California's Department of Alcoholic Beverage Control (ABC) just announced its county-by-county distribution of new liquor licenses available for the coming year.
Here in San Diego, for the fourth straight year, the county is receiving the maximum number of licenses for bars and restaurants.
San Diego County will likely see 50 new bars and restaurants opening this year. That’s a good thing, according to attorney Matthew Friedrichs who represents business owners trying to obtain liquor licenses.
"The restaurant industry is rough, ability to get profit margins with food and rising labor costs, profit margins are slim," Friedrichs said.
With a liquor license, a restaurant can usually attract more customers and earn a higher profit margin on the alcohol sales.
Not everyone is happy with alcoholic beverage control, or ABC.
"ABC policy suggests only one alcohol license per 2,000 residents in an area, but in Pacific Beach we have about 1 alcohol license per 220 people,” said Scott Chipman, who’s lived in Pacific Beach for more than 40 years.
Chipman has vowed to fight every single license being applied for in his community. He correlates the neighborhood's high violent crime rate to the high concentration of alcohol licenses.
"We don't want Sacramento issuing alcohol licenses without considering the impacts on the community," he said.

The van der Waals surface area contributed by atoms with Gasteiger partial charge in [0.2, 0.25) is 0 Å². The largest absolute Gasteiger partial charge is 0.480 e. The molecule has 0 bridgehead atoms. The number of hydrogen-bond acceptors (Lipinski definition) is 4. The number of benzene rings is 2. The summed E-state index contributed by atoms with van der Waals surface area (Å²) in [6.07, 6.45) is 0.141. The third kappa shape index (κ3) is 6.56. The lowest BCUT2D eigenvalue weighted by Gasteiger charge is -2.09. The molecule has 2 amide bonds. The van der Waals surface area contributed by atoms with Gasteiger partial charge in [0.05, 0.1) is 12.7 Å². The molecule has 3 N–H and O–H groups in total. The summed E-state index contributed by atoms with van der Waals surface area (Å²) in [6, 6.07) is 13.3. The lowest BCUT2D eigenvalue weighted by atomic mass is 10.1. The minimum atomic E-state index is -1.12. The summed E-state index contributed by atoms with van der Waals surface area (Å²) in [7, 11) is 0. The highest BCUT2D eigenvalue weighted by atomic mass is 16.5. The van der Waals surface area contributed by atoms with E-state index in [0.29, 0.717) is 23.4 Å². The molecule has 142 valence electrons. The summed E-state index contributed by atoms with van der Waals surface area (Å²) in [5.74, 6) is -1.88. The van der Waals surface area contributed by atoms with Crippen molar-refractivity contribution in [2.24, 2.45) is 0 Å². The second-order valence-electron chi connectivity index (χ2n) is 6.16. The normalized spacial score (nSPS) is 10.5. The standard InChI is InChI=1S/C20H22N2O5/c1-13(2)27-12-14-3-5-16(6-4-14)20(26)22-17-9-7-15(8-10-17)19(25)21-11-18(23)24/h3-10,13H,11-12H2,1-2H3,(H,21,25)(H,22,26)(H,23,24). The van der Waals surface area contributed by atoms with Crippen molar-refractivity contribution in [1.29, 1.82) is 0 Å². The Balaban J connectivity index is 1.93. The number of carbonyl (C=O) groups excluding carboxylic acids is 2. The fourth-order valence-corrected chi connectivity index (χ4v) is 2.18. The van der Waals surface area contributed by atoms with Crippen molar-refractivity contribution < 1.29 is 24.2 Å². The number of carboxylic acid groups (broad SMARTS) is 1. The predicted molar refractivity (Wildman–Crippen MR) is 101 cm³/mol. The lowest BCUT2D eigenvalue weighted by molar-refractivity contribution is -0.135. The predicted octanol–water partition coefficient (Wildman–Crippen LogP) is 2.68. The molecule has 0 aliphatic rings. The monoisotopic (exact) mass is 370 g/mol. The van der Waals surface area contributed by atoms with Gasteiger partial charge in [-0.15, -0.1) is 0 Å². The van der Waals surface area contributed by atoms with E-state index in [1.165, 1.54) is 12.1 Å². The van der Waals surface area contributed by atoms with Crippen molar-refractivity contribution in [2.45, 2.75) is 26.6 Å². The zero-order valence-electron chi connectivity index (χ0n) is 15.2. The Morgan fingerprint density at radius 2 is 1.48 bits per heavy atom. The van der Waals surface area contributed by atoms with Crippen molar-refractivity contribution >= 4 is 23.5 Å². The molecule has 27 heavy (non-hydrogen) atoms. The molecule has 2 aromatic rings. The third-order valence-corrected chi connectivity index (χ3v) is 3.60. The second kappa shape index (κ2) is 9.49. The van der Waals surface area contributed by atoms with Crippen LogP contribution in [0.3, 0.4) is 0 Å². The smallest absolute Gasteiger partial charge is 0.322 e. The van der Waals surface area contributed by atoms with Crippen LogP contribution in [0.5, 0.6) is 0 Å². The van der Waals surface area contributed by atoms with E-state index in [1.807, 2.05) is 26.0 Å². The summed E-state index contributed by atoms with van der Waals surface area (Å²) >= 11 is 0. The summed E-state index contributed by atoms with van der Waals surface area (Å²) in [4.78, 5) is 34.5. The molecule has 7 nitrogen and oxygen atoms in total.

While it's still too early to know where these new licenses will end up, ABC officials said that the maximum allotment for San Diego is based on population.
Sacramento legislators determine the policy, they see it through. Liquor licenses are also available in the open market - a business closing its doors can sell a license to another business hoping to expand with alcohol sales.
Those licenses typically start at around $80,000 according to Friedrichs, which is why the opportunity to get one at $15,000 directly from the state is a popular deal often sorted out through a lottery.
"It's important to note, even if you win the liquor license lottery, which is typically held in October, it doesn't mean you can start selling booze,” Friedrichs said.
Additional approval is often based on the proposed location and type of business opening up.
Critics of ABC say they want more local control, which would include a conditional use process and fee structure to allow police more control over alcohol licensed businesses.